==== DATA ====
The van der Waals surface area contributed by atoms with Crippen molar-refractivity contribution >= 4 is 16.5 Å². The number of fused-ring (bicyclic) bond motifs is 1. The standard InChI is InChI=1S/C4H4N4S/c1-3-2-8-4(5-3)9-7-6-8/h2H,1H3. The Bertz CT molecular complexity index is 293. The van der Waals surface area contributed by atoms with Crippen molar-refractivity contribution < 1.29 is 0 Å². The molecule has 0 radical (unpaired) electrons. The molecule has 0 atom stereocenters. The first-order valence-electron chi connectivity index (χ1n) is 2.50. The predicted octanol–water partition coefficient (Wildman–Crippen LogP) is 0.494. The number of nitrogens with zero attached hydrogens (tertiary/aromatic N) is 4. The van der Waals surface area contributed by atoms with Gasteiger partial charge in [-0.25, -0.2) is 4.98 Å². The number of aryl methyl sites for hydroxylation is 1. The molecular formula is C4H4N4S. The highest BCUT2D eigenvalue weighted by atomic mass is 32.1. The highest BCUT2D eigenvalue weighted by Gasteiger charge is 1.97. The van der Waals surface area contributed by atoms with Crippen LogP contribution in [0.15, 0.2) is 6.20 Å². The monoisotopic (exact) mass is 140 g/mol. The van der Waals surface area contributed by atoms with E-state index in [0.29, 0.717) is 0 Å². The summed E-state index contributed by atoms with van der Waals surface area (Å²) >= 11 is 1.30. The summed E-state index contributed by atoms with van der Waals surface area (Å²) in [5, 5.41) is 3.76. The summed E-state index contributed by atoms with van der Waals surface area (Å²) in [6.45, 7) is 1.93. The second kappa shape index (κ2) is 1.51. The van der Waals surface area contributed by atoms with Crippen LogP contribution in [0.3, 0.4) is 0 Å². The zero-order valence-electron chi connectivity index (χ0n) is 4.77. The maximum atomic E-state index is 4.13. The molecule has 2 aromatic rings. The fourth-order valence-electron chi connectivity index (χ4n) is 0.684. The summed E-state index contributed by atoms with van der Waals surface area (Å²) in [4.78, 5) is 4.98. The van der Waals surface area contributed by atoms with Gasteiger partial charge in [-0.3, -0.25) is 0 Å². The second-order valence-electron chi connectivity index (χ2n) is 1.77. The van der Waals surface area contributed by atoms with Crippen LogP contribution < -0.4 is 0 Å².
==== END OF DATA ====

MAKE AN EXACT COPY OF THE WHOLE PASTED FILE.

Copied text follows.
The van der Waals surface area contributed by atoms with Crippen molar-refractivity contribution >= 4 is 16.5 Å². The number of fused-ring (bicyclic) bond motifs is 1. The standard InChI is InChI=1S/C4H4N4S/c1-3-2-8-4(5-3)9-7-6-8/h2H,1H3. The Bertz CT molecular complexity index is 293. The van der Waals surface area contributed by atoms with Crippen molar-refractivity contribution < 1.29 is 0 Å². The molecule has 0 radical (unpaired) electrons. The molecule has 0 atom stereocenters. The first-order valence-electron chi connectivity index (χ1n) is 2.50. The predicted octanol–water partition coefficient (Wildman–Crippen LogP) is 0.494. The number of nitrogens with zero attached hydrogens (tertiary/aromatic N) is 4. The van der Waals surface area contributed by atoms with Gasteiger partial charge in [-0.25, -0.2) is 4.98 Å². The number of aryl methyl sites for hydroxylation is 1. The molecular formula is C4H4N4S. The highest BCUT2D eigenvalue weighted by atomic mass is 32.1. The highest BCUT2D eigenvalue weighted by Gasteiger charge is 1.97. The van der Waals surface area contributed by atoms with Crippen LogP contribution in [0.15, 0.2) is 6.20 Å². The monoisotopic (exact) mass is 140 g/mol. The van der Waals surface area contributed by atoms with E-state index in [0.29, 0.717) is 0 Å². The summed E-state index contributed by atoms with van der Waals surface area (Å²) >= 11 is 1.30. The summed E-state index contributed by atoms with van der Waals surface area (Å²) in [5, 5.41) is 3.76. The summed E-state index contributed by atoms with van der Waals surface area (Å²) in [6.45, 7) is 1.93. The second kappa shape index (κ2) is 1.51. The van der Waals surface area contributed by atoms with Crippen LogP contribution in [0.3, 0.4) is 0 Å². The zero-order valence-electron chi connectivity index (χ0n) is 4.77. The maximum atomic E-state index is 4.13. The molecule has 2 aromatic rings. The fourth-order valence-electron chi connectivity index (χ4n) is 0.684. The summed E-state index contributed by atoms with van der Waals surface area (Å²) in [4.78, 5) is 4.98. The van der Waals surface area contributed by atoms with Gasteiger partial charge in [-0.3, -0.25) is 0 Å². The second-order valence-electron chi connectivity index (χ2n) is 1.77. The van der Waals surface area contributed by atoms with Crippen LogP contribution < -0.4 is 0 Å².